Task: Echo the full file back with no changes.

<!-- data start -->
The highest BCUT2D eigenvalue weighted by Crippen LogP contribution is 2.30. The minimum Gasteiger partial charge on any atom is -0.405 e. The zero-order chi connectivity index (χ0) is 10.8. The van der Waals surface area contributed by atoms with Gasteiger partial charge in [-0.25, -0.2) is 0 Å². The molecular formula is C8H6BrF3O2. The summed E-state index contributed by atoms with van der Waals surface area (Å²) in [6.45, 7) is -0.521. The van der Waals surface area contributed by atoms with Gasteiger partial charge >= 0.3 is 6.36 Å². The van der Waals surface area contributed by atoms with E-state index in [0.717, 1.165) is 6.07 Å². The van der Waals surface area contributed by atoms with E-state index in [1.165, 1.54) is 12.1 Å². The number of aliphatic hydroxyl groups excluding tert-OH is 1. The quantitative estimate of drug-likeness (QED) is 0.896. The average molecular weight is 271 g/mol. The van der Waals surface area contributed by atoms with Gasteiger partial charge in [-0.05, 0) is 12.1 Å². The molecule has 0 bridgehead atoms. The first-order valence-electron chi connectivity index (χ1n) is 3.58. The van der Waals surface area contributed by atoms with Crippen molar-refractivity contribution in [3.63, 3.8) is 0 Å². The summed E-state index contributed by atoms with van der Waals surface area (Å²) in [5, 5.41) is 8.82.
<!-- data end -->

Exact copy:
The highest BCUT2D eigenvalue weighted by Crippen LogP contribution is 2.30. The minimum Gasteiger partial charge on any atom is -0.405 e. The zero-order chi connectivity index (χ0) is 10.8. The van der Waals surface area contributed by atoms with Gasteiger partial charge in [-0.25, -0.2) is 0 Å². The molecular formula is C8H6BrF3O2. The summed E-state index contributed by atoms with van der Waals surface area (Å²) in [6.45, 7) is -0.521. The van der Waals surface area contributed by atoms with Gasteiger partial charge >= 0.3 is 6.36 Å². The van der Waals surface area contributed by atoms with E-state index in [0.717, 1.165) is 6.07 Å². The van der Waals surface area contributed by atoms with E-state index in [1.165, 1.54) is 12.1 Å². The number of aliphatic hydroxyl groups excluding tert-OH is 1. The quantitative estimate of drug-likeness (QED) is 0.896. The average molecular weight is 271 g/mol. The van der Waals surface area contributed by atoms with Gasteiger partial charge in [-0.05, 0) is 12.1 Å². The molecule has 0 bridgehead atoms. The first-order valence-electron chi connectivity index (χ1n) is 3.58. The van der Waals surface area contributed by atoms with Crippen molar-refractivity contribution in [3.63, 3.8) is 0 Å². The summed E-state index contributed by atoms with van der Waals surface area (Å²) in [5, 5.41) is 8.82.